Like so many of the weirdly wonderful creatures that wash up on our shores, violet sea snails are both mesmerizingly beautiful and completely alien to us. A purple snail that floats shell-down underwater on the surface of the sea? It’s like the world has turned upside-down and they are surfing on the edge of the sky! They build a ‘bubble raft’ out of thick mucus, which allows them to float around the sea and bump into food.

Several people have found them now, with a handful on Town Beach on St Mary’s, the odd one or two at Watermill and some on the beaches around Tresco and St Martin’s, too. As more people hear about them, more people are looking and finding them - estimates suggest over 60 have washed up on Scilly and more have been found scattered on beaches across the UK's west coast.

The first finders were Samaya and Scott Reid from Scilly Rockpool Safaris, whose photos have been shared far and wide around the internet, capturing the imaginations of thousands of people. They've now featured on local, regional and even national BBC News (see here for BBC Cornwall, here for ITV West Region, here for CBBC Newsround and here to listen to Communications Manager Lucy McRobert talking about them on BBC Radio Cornwall).  

The most eagle-eyed beachcombers might find one or two some years, but it’s unusual to see so many and experts think that they may have first stranded a few days ago. Other unusual recent findings have included by-the-wind sailor and Portuguese man o’war (both species of hydrozoans that the violet sea snails eat!), and even more unusually a coconut complete with a Columbus crab from the Caribbean or America. The crab literally fell out of the coconut, which was collected off St Martin’s by local naturalist Kris Webb when he was out kayaking (read his story here). Coconut and crab were set back in the ocean to continue their journey together!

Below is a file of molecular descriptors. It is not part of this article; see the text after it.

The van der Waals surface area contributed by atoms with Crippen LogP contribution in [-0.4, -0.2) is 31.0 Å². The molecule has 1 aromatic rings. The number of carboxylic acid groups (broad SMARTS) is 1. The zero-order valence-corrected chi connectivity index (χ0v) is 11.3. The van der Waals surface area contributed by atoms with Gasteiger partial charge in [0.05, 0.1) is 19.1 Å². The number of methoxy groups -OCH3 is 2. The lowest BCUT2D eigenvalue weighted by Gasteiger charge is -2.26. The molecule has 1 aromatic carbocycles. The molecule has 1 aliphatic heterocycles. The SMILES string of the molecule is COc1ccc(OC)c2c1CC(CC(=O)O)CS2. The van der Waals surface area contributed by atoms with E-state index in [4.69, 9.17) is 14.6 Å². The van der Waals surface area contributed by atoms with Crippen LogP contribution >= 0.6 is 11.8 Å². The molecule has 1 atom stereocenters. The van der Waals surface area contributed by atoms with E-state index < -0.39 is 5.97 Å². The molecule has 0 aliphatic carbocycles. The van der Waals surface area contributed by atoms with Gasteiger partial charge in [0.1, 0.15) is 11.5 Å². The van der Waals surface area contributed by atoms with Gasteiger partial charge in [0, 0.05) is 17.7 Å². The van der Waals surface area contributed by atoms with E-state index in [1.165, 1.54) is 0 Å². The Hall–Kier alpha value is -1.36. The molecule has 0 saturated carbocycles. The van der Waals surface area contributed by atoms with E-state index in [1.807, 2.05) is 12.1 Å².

Why are these animals appearing? There could be lots of reasons, although there are suggestive links to climate change and shifting sea currents. The sightings aren’t unique and we must be careful not to jump too fast and make assumptions – there could be other factors at play, for example more people beachcombing and correctly identifying/reporting sightings – but overall, there do seem to be an increase in sightings like this, which might suggest longer-term climatic factors.

The seas around Scilly seem very abundant at the moment. A pelagic trip on Tuesday saw hundreds of jellyfish, over a hundred common dolphin, sunfish and even two or three fin whales! It’s a marvellous time to be out exploring our oceans, but we must be mindful that they’re still under huge pressures.